As you will see from the transcript below, the representatives of the other 31 Subpostmasters took various stances on their clients' claim to argue category 2. A couple were with the Post Office, saying it was unnecessary. Others sat on the fence, saying that if the court was going to allow it, their clients would like the opportunity of arguing it. Other representatives articulated nuanced variations on those positions. It is interesting to note that the Attorney General has now got involved, and sent a QC (Mr Mably) to advise the court.
No documents. No dice.
From a public-interest perspective, considering "who in the Post Office knew what when" is hugely important. So far, no one from the Post Office has volunteered an explanation.
We don't know why decisions were taken to prosecute certain Subpostmasters, why they hushed up the Clarke Advice, or the results of the CK Sift Review.
Sir Wyn Williams' inquiry into the Post Office Horizon scandal cannot compel anyone to explain anything, nor order the disclosure of documents which may shed light on the matter. An open court process is currently the best chance anyone has of getting this information into the public domain.
But I'm not holding my breath. As documented here, the court had already refused to disclose the Clarke Advice to me on 3 Dec. On 17 Dec, as you will see from the transcript, Tom Witherow from the Daily Mail had a go. I also made a verbal request to the court to have sight of all the parties skeleton arguments for the hearing, a formality in every other court case I have attended.
The court refused Mr Witherow's request, even though the Post Office said it had no objection to me or Mr Witherow seeing the Clarke Advice. The judges then went one further by refusing to order I should have access to the parties' skeleton arguments, despite there being no objection from any of the parties involved.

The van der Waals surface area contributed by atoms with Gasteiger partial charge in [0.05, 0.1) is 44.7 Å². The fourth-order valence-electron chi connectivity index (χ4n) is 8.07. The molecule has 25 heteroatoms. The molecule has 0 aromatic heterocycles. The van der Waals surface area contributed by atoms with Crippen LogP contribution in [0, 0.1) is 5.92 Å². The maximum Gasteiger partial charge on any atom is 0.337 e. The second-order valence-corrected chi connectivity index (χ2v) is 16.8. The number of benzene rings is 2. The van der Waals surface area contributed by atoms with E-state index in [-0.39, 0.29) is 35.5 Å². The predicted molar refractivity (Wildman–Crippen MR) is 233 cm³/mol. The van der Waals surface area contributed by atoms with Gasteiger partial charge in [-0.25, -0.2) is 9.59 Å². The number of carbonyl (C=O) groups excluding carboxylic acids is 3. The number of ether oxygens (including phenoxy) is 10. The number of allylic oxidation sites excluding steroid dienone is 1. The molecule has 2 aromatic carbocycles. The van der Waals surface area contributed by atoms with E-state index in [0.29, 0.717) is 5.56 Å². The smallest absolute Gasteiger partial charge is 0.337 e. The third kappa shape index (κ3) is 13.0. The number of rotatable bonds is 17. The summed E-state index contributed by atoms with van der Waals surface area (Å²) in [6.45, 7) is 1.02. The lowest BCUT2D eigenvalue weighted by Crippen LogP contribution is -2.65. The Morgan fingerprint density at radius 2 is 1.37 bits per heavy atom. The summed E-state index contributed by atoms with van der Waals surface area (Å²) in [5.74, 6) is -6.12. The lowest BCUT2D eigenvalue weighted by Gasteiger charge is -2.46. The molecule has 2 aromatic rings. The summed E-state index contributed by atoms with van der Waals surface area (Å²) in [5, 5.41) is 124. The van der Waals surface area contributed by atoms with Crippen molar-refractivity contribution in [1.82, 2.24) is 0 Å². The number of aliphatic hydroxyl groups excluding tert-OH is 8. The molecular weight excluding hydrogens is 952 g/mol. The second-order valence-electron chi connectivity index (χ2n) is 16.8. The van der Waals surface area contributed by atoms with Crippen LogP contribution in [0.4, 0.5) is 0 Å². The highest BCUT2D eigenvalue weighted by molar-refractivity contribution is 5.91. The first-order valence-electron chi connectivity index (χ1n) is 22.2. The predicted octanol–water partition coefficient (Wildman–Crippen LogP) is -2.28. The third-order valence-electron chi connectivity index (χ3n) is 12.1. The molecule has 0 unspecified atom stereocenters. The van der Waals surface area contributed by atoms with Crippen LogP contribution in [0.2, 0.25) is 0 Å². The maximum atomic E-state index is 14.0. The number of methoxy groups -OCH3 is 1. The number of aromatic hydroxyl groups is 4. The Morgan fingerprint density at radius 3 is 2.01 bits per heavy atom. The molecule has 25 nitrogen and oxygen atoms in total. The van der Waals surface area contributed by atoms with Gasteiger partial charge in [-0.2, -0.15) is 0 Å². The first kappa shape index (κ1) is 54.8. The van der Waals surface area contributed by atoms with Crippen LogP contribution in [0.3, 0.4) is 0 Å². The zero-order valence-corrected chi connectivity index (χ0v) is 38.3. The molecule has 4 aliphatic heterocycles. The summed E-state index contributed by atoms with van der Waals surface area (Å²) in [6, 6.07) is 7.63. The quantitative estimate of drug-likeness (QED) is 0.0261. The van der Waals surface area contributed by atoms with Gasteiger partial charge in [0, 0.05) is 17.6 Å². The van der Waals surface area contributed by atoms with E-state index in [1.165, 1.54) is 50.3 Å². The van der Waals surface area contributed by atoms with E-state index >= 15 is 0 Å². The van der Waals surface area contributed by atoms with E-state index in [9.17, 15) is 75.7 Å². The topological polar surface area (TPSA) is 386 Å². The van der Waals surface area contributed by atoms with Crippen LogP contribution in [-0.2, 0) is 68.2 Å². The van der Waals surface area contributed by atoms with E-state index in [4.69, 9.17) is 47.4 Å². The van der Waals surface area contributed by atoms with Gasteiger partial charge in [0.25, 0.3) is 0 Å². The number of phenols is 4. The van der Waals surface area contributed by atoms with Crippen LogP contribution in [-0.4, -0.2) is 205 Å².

This meant that none of the parties supplied me with their skeleton arguments. After the hearing I pointed out to the parties via email that the court had not ordered that I shouldn't see their skeletons, just that it wasn't going to order that I should. No dice.
I then went back to the court, asking it to make clear it had no objection to me receiving the skeleton arguments if the parties were willing to hand them over (which I understood most of them were, with clarification from the court). The court declined.
The net effect was that I was not given sight of the parties skeleton arguments, which I think goes against established precedent and open justice.
At the end of the 17 Dec hearing the judges decided they would allow any Subpostmaster who wanted to the chance to argue category 2 abuse. The ruling can be read here as it doesn't form any part of the transcript below.
I would give the transcript your time, though, as it is a fascinating piece of legal argument, taking in the cases under discussion, wider points about the interests and administration of justice and the public interest in trying to report it.
Lisa Busch made persuasive arguments on behalf of Seema, Tracy and Janet. We'll find out whether anything more about "who knew what when" will come to light when the full hearing begins on 22 March.
I am grateful to the Post Office for agreeing to supply me with transcripts for all the Court of Appeal and Southwark Crown Court appeal hearings.
I am currently running a crowdfunding campaign to ensure I can attend all relevant appeal court, high court and government inquiry hearings related to the Post Office Horizon IT scandal. Reward levels include access to the secret email, and a forthcoming book. Please click here for more information, if you would like to support my work.